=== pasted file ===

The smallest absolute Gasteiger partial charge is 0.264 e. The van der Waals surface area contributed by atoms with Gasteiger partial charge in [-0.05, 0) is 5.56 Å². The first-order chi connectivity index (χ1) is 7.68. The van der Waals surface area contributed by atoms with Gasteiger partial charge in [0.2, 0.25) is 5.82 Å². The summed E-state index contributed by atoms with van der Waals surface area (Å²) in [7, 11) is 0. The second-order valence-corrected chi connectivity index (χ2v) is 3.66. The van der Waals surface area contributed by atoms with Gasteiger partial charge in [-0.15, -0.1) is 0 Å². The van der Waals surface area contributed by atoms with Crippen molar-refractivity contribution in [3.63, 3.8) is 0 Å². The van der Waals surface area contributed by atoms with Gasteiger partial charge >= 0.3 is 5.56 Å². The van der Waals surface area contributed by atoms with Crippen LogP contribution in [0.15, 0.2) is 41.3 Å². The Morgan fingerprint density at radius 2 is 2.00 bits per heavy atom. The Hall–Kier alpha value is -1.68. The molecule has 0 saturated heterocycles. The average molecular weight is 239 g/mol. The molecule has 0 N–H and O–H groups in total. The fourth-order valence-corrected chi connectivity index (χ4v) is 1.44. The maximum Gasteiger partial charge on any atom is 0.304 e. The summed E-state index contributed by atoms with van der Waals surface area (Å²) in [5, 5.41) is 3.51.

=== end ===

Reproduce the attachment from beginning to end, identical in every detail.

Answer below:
The smallest absolute Gasteiger partial charge is 0.264 e. The van der Waals surface area contributed by atoms with Gasteiger partial charge in [-0.05, 0) is 5.56 Å². The first-order chi connectivity index (χ1) is 7.68. The van der Waals surface area contributed by atoms with Gasteiger partial charge in [0.2, 0.25) is 5.82 Å². The summed E-state index contributed by atoms with van der Waals surface area (Å²) in [7, 11) is 0. The second-order valence-corrected chi connectivity index (χ2v) is 3.66. The van der Waals surface area contributed by atoms with Gasteiger partial charge in [-0.15, -0.1) is 0 Å². The van der Waals surface area contributed by atoms with Crippen molar-refractivity contribution in [3.63, 3.8) is 0 Å². The van der Waals surface area contributed by atoms with Gasteiger partial charge >= 0.3 is 5.56 Å². The van der Waals surface area contributed by atoms with Crippen LogP contribution in [0.15, 0.2) is 41.3 Å². The Morgan fingerprint density at radius 2 is 2.00 bits per heavy atom. The Hall–Kier alpha value is -1.68. The molecule has 0 saturated heterocycles. The average molecular weight is 239 g/mol. The molecule has 0 N–H and O–H groups in total. The fourth-order valence-corrected chi connectivity index (χ4v) is 1.44. The maximum Gasteiger partial charge on any atom is 0.304 e. The summed E-state index contributed by atoms with van der Waals surface area (Å²) in [5, 5.41) is 3.51.